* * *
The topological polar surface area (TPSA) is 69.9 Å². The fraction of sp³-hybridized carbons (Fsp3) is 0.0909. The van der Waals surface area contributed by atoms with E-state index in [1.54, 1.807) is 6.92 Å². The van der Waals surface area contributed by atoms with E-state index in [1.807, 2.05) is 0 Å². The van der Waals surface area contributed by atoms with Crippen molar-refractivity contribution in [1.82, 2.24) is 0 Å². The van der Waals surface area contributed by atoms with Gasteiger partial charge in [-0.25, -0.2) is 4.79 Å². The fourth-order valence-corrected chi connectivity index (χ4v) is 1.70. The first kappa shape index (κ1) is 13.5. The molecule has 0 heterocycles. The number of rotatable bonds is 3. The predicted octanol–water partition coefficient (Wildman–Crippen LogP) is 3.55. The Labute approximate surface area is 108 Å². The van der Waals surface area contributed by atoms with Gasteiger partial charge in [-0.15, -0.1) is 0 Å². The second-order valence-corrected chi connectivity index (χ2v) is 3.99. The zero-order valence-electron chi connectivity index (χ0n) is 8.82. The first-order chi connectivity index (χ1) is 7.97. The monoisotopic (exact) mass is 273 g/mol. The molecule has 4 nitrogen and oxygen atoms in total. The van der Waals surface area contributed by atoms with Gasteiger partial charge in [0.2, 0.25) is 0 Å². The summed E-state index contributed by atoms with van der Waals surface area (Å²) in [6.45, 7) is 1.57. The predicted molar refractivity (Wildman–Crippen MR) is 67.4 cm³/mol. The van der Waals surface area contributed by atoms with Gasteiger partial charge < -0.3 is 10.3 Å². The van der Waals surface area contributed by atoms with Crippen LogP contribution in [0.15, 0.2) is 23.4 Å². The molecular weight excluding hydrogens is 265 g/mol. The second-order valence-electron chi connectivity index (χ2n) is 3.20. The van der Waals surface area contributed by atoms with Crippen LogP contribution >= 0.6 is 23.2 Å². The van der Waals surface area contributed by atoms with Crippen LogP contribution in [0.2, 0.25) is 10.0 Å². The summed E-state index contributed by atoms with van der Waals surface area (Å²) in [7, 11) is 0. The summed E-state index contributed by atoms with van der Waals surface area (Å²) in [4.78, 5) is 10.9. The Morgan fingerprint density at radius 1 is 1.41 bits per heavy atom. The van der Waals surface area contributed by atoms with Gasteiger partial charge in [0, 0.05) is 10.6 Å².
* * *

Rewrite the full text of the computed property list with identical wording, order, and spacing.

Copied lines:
The topological polar surface area (TPSA) is 69.9 Å². The fraction of sp³-hybridized carbons (Fsp3) is 0.0909. The van der Waals surface area contributed by atoms with E-state index in [1.54, 1.807) is 6.92 Å². The van der Waals surface area contributed by atoms with E-state index in [1.807, 2.05) is 0 Å². The van der Waals surface area contributed by atoms with Crippen molar-refractivity contribution in [1.82, 2.24) is 0 Å². The van der Waals surface area contributed by atoms with Gasteiger partial charge in [-0.25, -0.2) is 4.79 Å². The fourth-order valence-corrected chi connectivity index (χ4v) is 1.70. The first kappa shape index (κ1) is 13.5. The molecule has 0 heterocycles. The number of rotatable bonds is 3. The predicted octanol–water partition coefficient (Wildman–Crippen LogP) is 3.55. The Labute approximate surface area is 108 Å². The van der Waals surface area contributed by atoms with Gasteiger partial charge in [-0.15, -0.1) is 0 Å². The second-order valence-corrected chi connectivity index (χ2v) is 3.99. The zero-order valence-electron chi connectivity index (χ0n) is 8.82. The first-order chi connectivity index (χ1) is 7.97. The monoisotopic (exact) mass is 273 g/mol. The molecule has 4 nitrogen and oxygen atoms in total. The van der Waals surface area contributed by atoms with Gasteiger partial charge in [0.2, 0.25) is 0 Å². The summed E-state index contributed by atoms with van der Waals surface area (Å²) in [6.45, 7) is 1.57. The predicted molar refractivity (Wildman–Crippen MR) is 67.4 cm³/mol. The van der Waals surface area contributed by atoms with Gasteiger partial charge < -0.3 is 10.3 Å². The van der Waals surface area contributed by atoms with Crippen LogP contribution in [0.15, 0.2) is 23.4 Å². The molecular weight excluding hydrogens is 265 g/mol. The second-order valence-electron chi connectivity index (χ2n) is 3.20. The van der Waals surface area contributed by atoms with Crippen LogP contribution >= 0.6 is 23.2 Å². The van der Waals surface area contributed by atoms with Crippen LogP contribution in [0.2, 0.25) is 10.0 Å². The summed E-state index contributed by atoms with van der Waals surface area (Å²) in [7, 11) is 0. The summed E-state index contributed by atoms with van der Waals surface area (Å²) in [4.78, 5) is 10.9. The Morgan fingerprint density at radius 1 is 1.41 bits per heavy atom. The van der Waals surface area contributed by atoms with Gasteiger partial charge in [0, 0.05) is 10.6 Å².